The dried municipal sewage sludge has organic material content (ca. 40 – 45 wt %), therefore the use of this alternative fuel in clinker production will save fossil CO2 emissions. According to IPCC default of solid biomass fuel, the dried sewage sludge CO2 emission factor is 110 kg CO2/GJ without consideration of biogenic content. The usage of municipal sewage sludge as fuel supports the saving of fossil fuel emission.
Sludge is usually treated before disposal to reduce water content, fermentation propensity and pathogens by making use of treatment processes like thickening, dewatering, stabilisation, disinfection and thermal drying. The sludge may undergo one or several treatments resulting in a dry solid alternative fuel of a low to medium energy content that can be used in cement industry.
The use of sewage sludge as alternative fuel is a common practice in cement plants around the world, Europe in particular. It could be an attractive business proposition for wastewater treatment plant operators and cement industry to work together to tackle the problem of sewage sludge disposal, and high energy requirements and GHGs emissions from the cement industry.
Waste management is a challenging issue for the Sultanate of Oman due to high waste generation rates and scarcity of disposal sites. With population of almost 3 million inhabitants, the country produced about 1.6 million tons of solid waste in 2010. The per capita waste generation is more than 1.5 kg per day, among the highest worldwide.
Solid waste in Oman is characterized by very high percentage of recyclables, primarily paper (26%), plastics (12%), metals (11%) and glass (5%). However the country is yet to realize the recycling potential of its municipal waste stream. Most of the solid waste is sent to authorized and unauthorized dumpsites for disposal which is creating environment and health issues. There are several dumpsites which are located in the midst of residential areas or close to catchment areas of private and public drinking water bodies.
Solid waste management scenario in marked by lack of collection and disposal facilities. Solid waste, industrial waste, e-wastes etc are deposited in very large number of landfills scattered across the country. Oman has around 350 landfills/dumpsites which are managed by municipalities. In addition, there are numerous unauthorized dumpsites in Oman where all sorts of wastes are recklessly dumped.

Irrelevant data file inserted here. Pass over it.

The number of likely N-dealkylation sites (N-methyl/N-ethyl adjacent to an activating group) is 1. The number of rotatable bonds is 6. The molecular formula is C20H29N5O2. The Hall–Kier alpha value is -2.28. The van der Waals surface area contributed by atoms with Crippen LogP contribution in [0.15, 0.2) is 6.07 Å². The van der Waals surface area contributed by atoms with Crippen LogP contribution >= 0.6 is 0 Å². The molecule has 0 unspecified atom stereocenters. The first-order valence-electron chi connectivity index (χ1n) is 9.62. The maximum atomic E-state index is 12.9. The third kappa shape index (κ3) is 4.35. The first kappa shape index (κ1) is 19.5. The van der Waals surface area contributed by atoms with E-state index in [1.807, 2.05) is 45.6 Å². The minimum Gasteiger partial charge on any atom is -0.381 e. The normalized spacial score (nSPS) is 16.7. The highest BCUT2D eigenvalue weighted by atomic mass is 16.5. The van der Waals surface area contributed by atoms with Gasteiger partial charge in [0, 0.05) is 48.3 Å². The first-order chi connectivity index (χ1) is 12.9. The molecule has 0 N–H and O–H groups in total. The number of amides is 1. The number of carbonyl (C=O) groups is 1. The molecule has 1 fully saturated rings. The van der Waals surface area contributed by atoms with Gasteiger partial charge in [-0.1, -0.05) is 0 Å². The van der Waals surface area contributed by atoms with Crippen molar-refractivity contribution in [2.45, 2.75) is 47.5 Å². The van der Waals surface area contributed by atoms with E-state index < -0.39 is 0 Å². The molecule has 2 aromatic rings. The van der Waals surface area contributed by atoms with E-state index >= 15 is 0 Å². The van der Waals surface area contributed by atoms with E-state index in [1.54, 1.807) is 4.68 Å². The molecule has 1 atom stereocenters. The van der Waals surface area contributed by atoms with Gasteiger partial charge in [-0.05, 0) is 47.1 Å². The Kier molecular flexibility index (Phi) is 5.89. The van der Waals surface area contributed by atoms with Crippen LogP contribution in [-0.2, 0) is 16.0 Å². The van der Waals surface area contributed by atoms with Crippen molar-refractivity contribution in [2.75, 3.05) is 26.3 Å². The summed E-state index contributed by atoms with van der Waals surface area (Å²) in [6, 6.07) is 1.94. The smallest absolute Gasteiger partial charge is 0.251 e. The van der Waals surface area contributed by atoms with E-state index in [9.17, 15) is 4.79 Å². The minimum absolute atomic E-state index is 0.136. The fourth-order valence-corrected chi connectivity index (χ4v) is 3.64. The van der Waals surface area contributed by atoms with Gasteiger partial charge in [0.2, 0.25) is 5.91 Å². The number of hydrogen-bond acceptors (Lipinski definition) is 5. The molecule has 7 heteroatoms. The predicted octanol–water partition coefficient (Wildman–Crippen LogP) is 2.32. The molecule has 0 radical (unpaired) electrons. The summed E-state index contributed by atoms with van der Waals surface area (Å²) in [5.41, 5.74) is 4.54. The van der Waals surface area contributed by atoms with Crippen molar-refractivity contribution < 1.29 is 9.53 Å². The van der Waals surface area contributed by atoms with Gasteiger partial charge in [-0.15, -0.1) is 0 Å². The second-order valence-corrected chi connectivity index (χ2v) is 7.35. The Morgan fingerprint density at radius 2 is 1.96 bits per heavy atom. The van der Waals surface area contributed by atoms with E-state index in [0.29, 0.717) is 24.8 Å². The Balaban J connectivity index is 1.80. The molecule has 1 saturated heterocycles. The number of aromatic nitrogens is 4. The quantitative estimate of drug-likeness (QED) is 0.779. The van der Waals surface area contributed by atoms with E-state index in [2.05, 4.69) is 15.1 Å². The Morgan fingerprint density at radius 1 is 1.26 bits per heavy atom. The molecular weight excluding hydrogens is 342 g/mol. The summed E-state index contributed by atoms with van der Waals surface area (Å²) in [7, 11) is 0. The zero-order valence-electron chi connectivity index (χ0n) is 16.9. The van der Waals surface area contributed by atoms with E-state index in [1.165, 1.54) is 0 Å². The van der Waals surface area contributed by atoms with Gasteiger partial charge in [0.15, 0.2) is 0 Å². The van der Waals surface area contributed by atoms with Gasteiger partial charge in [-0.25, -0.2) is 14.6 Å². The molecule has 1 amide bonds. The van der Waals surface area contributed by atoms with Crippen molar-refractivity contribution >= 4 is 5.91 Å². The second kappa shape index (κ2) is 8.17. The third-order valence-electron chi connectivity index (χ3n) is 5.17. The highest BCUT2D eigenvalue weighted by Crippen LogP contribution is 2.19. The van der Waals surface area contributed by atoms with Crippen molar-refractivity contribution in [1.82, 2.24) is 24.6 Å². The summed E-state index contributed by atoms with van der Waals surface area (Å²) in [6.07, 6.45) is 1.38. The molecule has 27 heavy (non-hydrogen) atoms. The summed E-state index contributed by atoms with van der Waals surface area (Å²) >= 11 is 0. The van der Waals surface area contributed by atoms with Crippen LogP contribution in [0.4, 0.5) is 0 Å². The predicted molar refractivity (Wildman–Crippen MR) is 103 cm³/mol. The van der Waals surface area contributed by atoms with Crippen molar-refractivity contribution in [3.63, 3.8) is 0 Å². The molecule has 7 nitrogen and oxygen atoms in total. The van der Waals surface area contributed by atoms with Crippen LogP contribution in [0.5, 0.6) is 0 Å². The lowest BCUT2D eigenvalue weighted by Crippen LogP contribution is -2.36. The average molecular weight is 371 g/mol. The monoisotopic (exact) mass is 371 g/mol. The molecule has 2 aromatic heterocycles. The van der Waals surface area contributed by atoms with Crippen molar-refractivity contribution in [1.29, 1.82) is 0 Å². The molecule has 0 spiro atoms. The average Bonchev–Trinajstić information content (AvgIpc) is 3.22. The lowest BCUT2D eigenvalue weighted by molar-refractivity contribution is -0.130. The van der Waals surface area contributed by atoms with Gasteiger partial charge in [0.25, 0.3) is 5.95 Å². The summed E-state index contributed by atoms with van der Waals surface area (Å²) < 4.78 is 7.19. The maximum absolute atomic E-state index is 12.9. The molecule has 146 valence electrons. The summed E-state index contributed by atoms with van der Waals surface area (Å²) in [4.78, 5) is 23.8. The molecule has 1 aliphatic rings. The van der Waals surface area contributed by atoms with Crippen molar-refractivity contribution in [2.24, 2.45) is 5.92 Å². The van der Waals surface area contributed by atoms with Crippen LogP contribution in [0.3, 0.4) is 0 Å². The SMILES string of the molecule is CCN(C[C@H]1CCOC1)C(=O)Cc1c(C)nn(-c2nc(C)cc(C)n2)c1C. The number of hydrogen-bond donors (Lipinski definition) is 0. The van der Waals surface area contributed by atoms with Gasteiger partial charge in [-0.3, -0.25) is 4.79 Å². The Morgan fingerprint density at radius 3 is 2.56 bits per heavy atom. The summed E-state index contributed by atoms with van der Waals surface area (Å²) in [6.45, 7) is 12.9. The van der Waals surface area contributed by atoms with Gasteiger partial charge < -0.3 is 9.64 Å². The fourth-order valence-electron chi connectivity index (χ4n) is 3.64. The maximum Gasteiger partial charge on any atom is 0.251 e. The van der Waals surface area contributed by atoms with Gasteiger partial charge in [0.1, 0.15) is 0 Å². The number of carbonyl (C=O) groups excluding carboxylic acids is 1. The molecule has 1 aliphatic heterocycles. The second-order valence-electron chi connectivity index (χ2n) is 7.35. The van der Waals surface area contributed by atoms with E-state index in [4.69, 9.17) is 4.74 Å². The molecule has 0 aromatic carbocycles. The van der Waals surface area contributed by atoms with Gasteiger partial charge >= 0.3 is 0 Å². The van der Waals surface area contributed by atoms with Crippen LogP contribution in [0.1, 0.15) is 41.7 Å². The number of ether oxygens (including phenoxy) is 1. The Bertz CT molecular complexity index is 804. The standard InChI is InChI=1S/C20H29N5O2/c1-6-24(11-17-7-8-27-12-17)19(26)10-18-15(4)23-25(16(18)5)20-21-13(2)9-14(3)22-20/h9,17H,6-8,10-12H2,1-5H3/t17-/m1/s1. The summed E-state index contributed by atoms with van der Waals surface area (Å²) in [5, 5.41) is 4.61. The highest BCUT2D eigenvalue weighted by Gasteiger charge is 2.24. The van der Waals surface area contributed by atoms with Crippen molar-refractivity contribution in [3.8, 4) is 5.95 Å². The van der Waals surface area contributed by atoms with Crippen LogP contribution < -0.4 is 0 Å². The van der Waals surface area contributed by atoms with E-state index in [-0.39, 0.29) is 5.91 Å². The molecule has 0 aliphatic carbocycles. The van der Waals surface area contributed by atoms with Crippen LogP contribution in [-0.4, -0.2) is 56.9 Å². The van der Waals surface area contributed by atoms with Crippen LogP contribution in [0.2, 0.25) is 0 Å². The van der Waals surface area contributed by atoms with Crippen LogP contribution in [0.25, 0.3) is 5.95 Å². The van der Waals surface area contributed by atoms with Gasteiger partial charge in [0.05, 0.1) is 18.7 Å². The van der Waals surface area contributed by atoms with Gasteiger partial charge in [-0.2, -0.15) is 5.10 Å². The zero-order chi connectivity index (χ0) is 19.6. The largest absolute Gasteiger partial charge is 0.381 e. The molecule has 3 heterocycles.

Al Amerat landfill is the first engineered sanitary landfill in Oman which began its operations in early 2011. The landfill site, spread over an area of 9.6 hectares, consists of 5 cells with a total capacity of 10 million m3 of solid waste and spread over an area of over 9.6 hectares. Each cell has 16 shafts to take care of leachate (contaminated wastewater). All the shafts are interconnected, and will help in moving leachate to the leachate pump. The project is part of the government’s initiatives to tackle solid waste in a scientific and environment-friendly manner. Being the first of its kind, Al Amerat sanitary landfill is expected to be an example for the future solid waste management projects in the country.
Solid waste management is among the top priorities of Oman government which has chalked out a robust strategy to resolve waste management problem in the Sultanate. The country is striving to establish engineered landfills, waste transfer stations, recycling projects and waste-to-energy facilities in different parts of the country.
Modern MSW management facilities are under planning in several wilayat, especially Muscat and Salalah. The new landfills will eventually pave the way for closure of authorized and unauthorized garbage dumps around the country. However investments totaling Omani Rial 2.5 billion are required to put this waste management strategy into place.